Office Christmas Party
Another reminder that allowing your cast to madly improvise instead of actually providing a coherent script with a scintilla of inherent logic often leads to…
It's really funny how people see me and treat me, since I'm really just a simple, boring person. So says Finbar McBride, the hero of "The Station Agent." Nothing in life interests him more than trains. Model trains, real trains, books about trains. He likes trains. Finbar is a dwarf, and nothing about him interests other people more than his height. It's as if he's always walking in as the next topic of conversation. His response is to live in solitude. This works splendidly as a defense mechanism, but leaves him deeply lonely, not that he'd ever admit it.
Finbar is a character of particular distinction, played by Peter Dinklage as a man who is defiantly himself. Rarely have I seen a movie character more present in every scene. He is the immovable object, resisting approaches by strangers, and at first no one can get through his defenses except for a little African-American girl who looks straight at him and is not intimidated and will not be dismissed.
As the movie opens, Finbar is working in a model train store owned by apparently his only friend in the world, Henry Styles (Paul Benjamin). Henry drops dead, and Finbar inherits from him an abandoned train station near a town with the unlikely but real name of Newfoundland, N.J. Nothing prevents Finbar from moving immediately to New Jersey and living in the station, and so he does, exciting enormous curiosity from Joe Oramas (Bobby Cannavale), who runs a roadside coffee wagon on a road where hardly anyone ever seems to stop for coffee. Joe has unlimited time on his hands, is lonely in a gregarious rather than a reclusive way, and forces himself into Finbar's life with relentless cheerfulness. Cannavale is such an eruption of energy that the two quieter characters almost have to shield themselves from him. There's humor in Finbar's persistent attempts to slam the door on a man who totally lacks the ability to be rejected.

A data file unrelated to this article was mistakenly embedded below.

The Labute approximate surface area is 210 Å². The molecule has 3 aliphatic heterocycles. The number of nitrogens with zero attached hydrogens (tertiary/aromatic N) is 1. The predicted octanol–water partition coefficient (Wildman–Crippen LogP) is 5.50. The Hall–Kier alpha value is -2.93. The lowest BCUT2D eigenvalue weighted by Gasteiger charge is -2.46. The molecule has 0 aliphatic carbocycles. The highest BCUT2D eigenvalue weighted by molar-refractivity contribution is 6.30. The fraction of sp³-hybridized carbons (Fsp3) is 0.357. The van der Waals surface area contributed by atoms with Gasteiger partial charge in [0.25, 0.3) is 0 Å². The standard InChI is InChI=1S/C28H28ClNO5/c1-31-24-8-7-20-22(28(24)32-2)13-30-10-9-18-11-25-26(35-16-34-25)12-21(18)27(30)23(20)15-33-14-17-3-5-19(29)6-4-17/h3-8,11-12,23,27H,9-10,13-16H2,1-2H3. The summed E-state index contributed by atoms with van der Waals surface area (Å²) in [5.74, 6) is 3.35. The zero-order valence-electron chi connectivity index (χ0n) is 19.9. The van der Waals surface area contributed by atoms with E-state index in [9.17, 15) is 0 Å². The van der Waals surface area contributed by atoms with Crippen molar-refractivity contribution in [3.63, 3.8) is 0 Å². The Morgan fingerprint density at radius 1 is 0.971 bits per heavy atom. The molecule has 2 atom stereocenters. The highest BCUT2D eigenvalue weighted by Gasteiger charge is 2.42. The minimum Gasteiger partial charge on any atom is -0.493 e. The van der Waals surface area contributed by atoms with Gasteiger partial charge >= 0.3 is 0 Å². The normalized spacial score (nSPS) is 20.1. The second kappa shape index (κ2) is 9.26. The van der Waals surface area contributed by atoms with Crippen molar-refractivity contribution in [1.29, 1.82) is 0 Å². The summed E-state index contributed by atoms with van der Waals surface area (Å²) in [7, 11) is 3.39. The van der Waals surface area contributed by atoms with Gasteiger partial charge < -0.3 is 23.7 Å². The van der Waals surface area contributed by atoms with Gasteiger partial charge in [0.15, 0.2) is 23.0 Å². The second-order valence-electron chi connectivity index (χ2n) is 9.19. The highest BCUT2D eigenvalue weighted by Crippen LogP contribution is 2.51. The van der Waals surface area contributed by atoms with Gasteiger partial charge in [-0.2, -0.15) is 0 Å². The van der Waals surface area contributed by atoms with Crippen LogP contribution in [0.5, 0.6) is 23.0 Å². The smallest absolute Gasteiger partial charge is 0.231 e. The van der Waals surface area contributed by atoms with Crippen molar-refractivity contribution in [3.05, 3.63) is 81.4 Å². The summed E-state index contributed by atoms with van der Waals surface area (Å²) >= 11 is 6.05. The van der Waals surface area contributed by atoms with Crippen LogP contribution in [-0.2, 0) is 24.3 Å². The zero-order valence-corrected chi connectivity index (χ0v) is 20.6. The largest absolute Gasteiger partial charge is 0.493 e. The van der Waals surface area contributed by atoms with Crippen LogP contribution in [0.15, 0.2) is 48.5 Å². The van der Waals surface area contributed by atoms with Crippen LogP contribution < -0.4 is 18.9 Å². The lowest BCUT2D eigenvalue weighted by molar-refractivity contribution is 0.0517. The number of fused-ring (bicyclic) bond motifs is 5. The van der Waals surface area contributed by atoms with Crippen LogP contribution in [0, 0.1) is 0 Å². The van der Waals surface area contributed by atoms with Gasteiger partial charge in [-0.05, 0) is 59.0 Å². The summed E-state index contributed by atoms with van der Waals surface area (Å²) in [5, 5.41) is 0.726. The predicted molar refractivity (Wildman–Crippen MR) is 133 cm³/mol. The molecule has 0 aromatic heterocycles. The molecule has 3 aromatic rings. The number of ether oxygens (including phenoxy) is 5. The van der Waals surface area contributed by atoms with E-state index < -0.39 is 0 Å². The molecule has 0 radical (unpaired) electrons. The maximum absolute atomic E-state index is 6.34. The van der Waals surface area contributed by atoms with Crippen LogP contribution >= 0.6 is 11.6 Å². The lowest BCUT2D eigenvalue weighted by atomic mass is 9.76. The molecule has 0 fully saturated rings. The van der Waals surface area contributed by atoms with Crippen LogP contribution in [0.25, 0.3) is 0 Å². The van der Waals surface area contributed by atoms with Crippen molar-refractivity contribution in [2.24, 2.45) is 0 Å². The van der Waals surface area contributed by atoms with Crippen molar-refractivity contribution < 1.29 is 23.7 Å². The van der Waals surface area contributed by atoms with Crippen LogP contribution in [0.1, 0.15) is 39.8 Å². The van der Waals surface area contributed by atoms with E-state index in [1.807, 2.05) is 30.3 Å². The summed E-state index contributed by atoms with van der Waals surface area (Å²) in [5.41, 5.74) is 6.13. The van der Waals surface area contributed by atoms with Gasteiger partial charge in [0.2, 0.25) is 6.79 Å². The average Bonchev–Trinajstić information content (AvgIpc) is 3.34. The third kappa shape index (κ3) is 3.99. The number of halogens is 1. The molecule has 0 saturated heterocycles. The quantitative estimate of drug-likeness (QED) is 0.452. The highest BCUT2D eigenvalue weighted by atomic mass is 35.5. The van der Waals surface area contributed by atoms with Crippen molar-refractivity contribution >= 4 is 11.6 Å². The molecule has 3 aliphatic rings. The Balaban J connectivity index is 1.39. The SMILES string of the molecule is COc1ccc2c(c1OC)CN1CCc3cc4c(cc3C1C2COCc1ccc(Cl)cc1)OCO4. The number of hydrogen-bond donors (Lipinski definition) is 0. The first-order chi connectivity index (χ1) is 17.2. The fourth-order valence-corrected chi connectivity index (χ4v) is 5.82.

There is a third lonely soul in Newfoundland. She is Olivia Harris (Patricia Clarkson), who is going through a divorce and is in mourning for the death of her child. Olivia is a very bad driver. As Finbar walks to the convenience store one morning, she nearly hits him with her car. At the store, he has to endure posing for a snapshot taken by the clerk. Walking back home, he's nearly hit by her a second time, and takes a tumble into the ditch.